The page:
Edo Castle’s Garden
Kitanomaru Park is a large green space located near the Imperial Palace, in Tokyo’s central Chiyoda ward. The shores of its pond welcome visitors for a relaxing break, and the Nippon Budokan as well as several museums enhance the cultural interest of the place.
Despite being close to Chidorigafuchi, Kitanomaru Park is often neglected by spring visitors longing for sakura 🌸 viewing spots. It is however a place of relaxation, a lot more quiet than the famous Shinjuku Gyoen or Yoyogi.
Located in the large, central Tokyo, Chiyoda ward, Kitanomaru, as its name suggests, is the northern part of the former Imperial Palace grounds, opposite to the Eastern Gardens, that visitors are more acquainted with as they are closer to Marunouchi. Kitanomaru used to be the northern garden of Edo Castle 🏯. The park opened to the public in 1969 to celebrate the 60th birthday of Emperor Hirohito, who reigned during Showa Era (1926-1989) and was Emperor Naruhito’s grandfather.
Kitanomaru Park is accessible by Tayasu-mon gate, the remains of defensive fortifications dating back to 1685, and the path leads to the Nippon Budokan, one of the most famous concert hall and sport events arena in the capital, along with Tokyo Dome. The park is also home to the Science Museum and the National Museum of Modern Arts. On a side note, Kitanomaru is also where the Imperial Guard and its serving members live.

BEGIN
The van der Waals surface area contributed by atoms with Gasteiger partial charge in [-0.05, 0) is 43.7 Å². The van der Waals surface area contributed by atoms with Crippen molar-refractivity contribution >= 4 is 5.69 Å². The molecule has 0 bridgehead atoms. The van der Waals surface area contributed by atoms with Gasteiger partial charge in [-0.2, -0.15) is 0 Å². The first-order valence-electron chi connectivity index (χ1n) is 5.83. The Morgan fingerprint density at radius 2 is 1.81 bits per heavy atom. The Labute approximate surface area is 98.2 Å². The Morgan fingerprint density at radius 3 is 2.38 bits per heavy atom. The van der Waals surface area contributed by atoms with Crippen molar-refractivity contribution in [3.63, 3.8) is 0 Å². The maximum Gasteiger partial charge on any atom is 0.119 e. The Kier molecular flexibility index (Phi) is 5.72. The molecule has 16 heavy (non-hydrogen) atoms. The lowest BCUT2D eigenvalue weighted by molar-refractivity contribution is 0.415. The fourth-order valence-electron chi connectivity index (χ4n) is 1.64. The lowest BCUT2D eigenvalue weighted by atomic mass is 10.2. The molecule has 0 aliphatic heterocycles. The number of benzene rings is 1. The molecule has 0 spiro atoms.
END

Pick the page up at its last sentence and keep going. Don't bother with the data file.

Kitanomaru Park offers charming landscapes of vast lawns bordered by walking paths. A narrow pond is the characteristic feature on its western side, with flowers beds blossoming from time to time between trees. There are of course wonderful cherry trees to admire : more specifically several hundreds of the usual but nonetheless sublime somei-yoshino with rose colored flowers, under which tarpaulins are spread in the beginning of spring for the celebration of Ohanami, sakura flowers viewing.